The annual meeting of the European Association for the Study of Diabetes (EASD 2017) attracted more than 18,000 visitors; in spite of the press of people and stricter security measures, organizers were totally relaxed during the conference, following the example of Professor Luiz Gardete-Correia.
he thermometer registered 28°C in Lisbon, no cooling wind in the air. The sun was unusually hot for mid-September, and accordingly the air-conditioned function rooms were very appealing to the around 18,000 visitors at the annual assembly of the European Association for the Study of Diabetes (EASD 2017).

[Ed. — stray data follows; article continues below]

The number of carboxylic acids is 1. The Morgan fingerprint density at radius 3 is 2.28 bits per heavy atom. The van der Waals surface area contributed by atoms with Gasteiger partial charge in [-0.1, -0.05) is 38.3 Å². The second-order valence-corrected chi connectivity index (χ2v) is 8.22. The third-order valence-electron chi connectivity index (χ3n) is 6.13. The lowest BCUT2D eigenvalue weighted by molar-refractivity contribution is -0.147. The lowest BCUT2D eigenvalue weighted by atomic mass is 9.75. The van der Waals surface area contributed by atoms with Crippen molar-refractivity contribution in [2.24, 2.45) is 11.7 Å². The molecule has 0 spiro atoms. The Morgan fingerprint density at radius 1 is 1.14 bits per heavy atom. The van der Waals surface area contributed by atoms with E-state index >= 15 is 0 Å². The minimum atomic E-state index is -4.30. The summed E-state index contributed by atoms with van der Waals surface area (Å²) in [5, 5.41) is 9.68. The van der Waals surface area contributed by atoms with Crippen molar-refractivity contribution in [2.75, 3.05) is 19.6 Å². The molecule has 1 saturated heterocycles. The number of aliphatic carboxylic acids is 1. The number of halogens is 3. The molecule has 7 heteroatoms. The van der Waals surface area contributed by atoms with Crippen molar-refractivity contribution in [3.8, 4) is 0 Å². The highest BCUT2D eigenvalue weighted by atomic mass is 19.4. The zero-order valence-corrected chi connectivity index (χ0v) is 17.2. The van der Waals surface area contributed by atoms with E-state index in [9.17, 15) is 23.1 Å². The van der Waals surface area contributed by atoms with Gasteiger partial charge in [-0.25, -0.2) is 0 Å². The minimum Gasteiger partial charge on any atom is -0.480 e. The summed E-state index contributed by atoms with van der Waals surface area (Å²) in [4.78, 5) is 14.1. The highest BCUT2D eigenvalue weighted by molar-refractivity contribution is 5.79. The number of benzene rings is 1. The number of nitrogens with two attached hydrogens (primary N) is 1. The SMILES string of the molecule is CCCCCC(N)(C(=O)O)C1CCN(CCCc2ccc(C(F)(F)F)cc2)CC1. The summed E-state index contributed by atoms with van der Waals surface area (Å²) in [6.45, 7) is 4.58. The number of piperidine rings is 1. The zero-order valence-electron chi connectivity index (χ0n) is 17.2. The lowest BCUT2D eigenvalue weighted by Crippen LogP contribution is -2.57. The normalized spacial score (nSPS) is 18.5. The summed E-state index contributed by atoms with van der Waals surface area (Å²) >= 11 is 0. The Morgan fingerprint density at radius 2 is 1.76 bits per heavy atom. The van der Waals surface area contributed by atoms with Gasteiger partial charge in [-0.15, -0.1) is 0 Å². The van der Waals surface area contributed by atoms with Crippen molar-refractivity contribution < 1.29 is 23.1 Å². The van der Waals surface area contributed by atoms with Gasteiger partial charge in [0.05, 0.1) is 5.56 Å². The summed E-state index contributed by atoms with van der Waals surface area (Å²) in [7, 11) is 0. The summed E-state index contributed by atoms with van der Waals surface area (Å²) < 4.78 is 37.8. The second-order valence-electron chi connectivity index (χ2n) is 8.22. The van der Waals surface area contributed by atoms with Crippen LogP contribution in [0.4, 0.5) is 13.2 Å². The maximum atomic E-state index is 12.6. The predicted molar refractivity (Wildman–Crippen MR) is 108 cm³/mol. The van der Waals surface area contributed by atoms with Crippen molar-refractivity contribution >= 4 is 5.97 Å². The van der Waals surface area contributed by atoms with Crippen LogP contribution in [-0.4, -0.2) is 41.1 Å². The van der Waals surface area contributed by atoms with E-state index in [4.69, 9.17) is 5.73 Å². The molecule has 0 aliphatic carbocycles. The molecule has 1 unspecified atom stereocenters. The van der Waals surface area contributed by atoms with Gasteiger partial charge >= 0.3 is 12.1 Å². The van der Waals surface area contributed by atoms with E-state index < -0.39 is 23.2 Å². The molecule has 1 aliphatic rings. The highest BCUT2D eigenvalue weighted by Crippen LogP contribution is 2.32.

There aren't that many event facilities in Europe with that kind of capacity. At the fairgrounds of Feira International de Lisboa (FIL) and neighboring MEO Arena, handling crowds of this magnitude isn't a problem. The association of diabetes researchers appreciated that and accordingly on September 13 and 14, 2017 staged its annual conference at Portugal's capital for the third time after 1989 and 2011. Something immediately noticeable is that professional confrontation with diabetes and dietary nourishment appears to have an influence on delegates: there are remarkably many thin and athletic-type persons to be seen, almost like at a fitness trade show. Around noontime, the delegates left their air-conditioned rooms to make sure they got one of the lunch-bags filled exclusively with healthy products.
Professor Luiz Gardete- Correia is Chairman of the Local Organising Committee of EASD2017. PHOTO: EASD